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Barn Find of the Century – 60 Classic Cars worth $20 Million

Image Credits: © Artcurial

The idea of one day discovering something extremely valuable that had been hidden away for years, is enough to capture the imagination of us all.

However, that is exactly what happened to Pierre Novikoff of French auction house Artcurial, when he received a phone call back in early 2014.

The barns and other buildings contained a total of 60 classic cars

On the end of the line was a representative of an estate, that included a run down barn with a collection of antique cars, (many of which had not been touched in almost half a century).

Novikoff and colleague Matthieu Lamoure of Artcurial were not prepared for what they saw upon arrival.

Many of these highly sought after cars have been hidden away for over 50 years

The barn and its contents have been labeled the most valuable barn find of all time; a discovery being compared in grandeur to the uncovering of Tutankhamun’s tomb.

In classic Car terms there has never been a discovery quite like it. The barn contained 60 rare and vintage automobiles highly sought after by collectors.

Every inch of the barn contained a relic from an earlier automotive era

The cars were manufactured by legendary makers such as Maserati, Bugatti, Ferrari, Hispano-Suiza, Talbot-Lago, Panhard-Levassor, Delahaye, and Delage.

Adding to the rarity and value of the find, many of the cars were rare models with coaches built by some of the most renowned coachbuilders of the time, including Million & Guiet, Frua, Chapron and Saoutchik.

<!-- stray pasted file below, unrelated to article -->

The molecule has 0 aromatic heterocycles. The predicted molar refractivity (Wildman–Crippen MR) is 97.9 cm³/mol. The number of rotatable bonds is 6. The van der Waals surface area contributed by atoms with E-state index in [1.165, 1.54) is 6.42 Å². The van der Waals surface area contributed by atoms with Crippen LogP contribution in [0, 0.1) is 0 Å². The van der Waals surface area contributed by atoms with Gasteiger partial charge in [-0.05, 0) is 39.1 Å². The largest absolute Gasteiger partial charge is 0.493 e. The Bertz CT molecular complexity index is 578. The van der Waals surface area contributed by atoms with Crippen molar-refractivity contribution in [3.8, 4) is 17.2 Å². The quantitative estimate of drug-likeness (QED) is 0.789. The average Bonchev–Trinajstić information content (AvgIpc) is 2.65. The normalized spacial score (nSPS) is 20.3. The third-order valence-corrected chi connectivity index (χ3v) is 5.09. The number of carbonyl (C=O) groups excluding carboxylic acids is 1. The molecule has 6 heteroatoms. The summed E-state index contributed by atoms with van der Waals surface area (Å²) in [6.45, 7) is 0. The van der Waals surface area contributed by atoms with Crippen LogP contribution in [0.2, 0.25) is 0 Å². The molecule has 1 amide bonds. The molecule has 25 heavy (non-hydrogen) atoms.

The total resale value of the 60 cars is said to be close to $20 million

The classic cars were originally owned by entrepreneur Roger Baillon, who acquired them during the 1950s and 60s. However, upon falling on financial hardship Ballion was forced to sell much of his collection.

After his death, the cars that remained were passed down to his son. Somehow, he had no idea of the cars potential value and they were left to continue rotting in the various barns and outhouses of the property.

Maserati A6G Gran Sport Frua from the Baillon Collection

After he passed away, Roger Baillon’s grandchildren inherited the collection. Which brings us neatly back to the present, and the inclusion of Lamoure and Novikoff tasked to ascertain the cars’ worth.

It was certainly a job the two revelled in. Merely taking stock of all the items took them several weeks. Out of the 60 cars found in the barn, there were three Saoutchik-bodied Talbot Lago T26s, including an extremely rare Grand Sport Aérodynamique and a Talbot Lago T26 Cabriolet -once owned by King Farouk of Egypt.

Talbot Lago T26 cabriolet Saoutchik formerly owned by ex-King Farouk of Egypt

The most valuable car in the collection, was a beautiful 1961 Ferrari 250 GT SWB California Spider. In auction the car is expected to sell in excess of $10,000,000 USD.

This particular Ferrari California once belonged to French actor Alain Delon – who had been photographed in the car with actress Jane Fonda in 1964.

The Ferrari 250 GT California SWB Spider from the Baillon Collection

“You go into this profession for discoveries like this … this really is a treasure … an once-in-a-lifetime discovery…when we arrived here, we found ourselves overcome with emotion.” Lamoure said during an interview after the find.

“I think some should be left as they are, and others should be restored,” said Lamoure. “This is a unique testimony. It is the collectors who have this opportunity to make the successful bid who will decide. If you think about it, there are always restored cars available to buy on the market. These vehicles are unique.”

Pierre Novikoff & Matthieu Lamoure in one of the barns

“This is a very rare opportunity presenting works of art unknown to the market. For the Talbot Lago T26 Grand Sport coupé Saoutchik, caved in at the rear, I think it should be left in this condition. It is a sculpture.”

Although a very nice idea in theory, whether this will happen remains to be seen. The full collection is due to go up for auction in February 2015.

[Image Credits: Artcurial]